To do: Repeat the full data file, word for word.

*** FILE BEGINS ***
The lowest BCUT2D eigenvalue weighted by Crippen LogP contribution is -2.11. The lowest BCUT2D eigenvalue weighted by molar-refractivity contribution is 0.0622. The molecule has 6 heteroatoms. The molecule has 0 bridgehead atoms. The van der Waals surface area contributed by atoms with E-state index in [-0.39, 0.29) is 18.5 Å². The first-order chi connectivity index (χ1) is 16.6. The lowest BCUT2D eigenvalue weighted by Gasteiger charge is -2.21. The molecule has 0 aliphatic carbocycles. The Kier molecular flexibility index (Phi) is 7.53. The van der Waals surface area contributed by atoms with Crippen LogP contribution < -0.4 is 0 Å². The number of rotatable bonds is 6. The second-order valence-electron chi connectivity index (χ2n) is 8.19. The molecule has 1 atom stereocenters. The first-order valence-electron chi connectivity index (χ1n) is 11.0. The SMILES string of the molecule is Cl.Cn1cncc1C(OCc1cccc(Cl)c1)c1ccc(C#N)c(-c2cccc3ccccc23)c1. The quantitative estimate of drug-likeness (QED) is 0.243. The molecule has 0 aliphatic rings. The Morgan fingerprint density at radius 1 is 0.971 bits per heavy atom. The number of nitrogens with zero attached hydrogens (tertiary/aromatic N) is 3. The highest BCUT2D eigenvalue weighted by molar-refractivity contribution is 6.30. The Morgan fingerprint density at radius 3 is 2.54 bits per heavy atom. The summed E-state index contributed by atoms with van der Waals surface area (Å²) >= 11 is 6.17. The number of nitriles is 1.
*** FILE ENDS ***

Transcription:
The lowest BCUT2D eigenvalue weighted by Crippen LogP contribution is -2.11. The lowest BCUT2D eigenvalue weighted by molar-refractivity contribution is 0.0622. The molecule has 6 heteroatoms. The molecule has 0 bridgehead atoms. The van der Waals surface area contributed by atoms with E-state index in [-0.39, 0.29) is 18.5 Å². The first-order chi connectivity index (χ1) is 16.6. The lowest BCUT2D eigenvalue weighted by Gasteiger charge is -2.21. The molecule has 0 aliphatic carbocycles. The Kier molecular flexibility index (Phi) is 7.53. The van der Waals surface area contributed by atoms with Crippen LogP contribution < -0.4 is 0 Å². The number of rotatable bonds is 6. The second-order valence-electron chi connectivity index (χ2n) is 8.19. The molecule has 1 atom stereocenters. The first-order valence-electron chi connectivity index (χ1n) is 11.0. The SMILES string of the molecule is Cl.Cn1cncc1C(OCc1cccc(Cl)c1)c1ccc(C#N)c(-c2cccc3ccccc23)c1. The quantitative estimate of drug-likeness (QED) is 0.243. The molecule has 0 aliphatic rings. The Morgan fingerprint density at radius 1 is 0.971 bits per heavy atom. The number of nitrogens with zero attached hydrogens (tertiary/aromatic N) is 3. The highest BCUT2D eigenvalue weighted by molar-refractivity contribution is 6.30. The Morgan fingerprint density at radius 3 is 2.54 bits per heavy atom. The summed E-state index contributed by atoms with van der Waals surface area (Å²) >= 11 is 6.17. The number of nitriles is 1.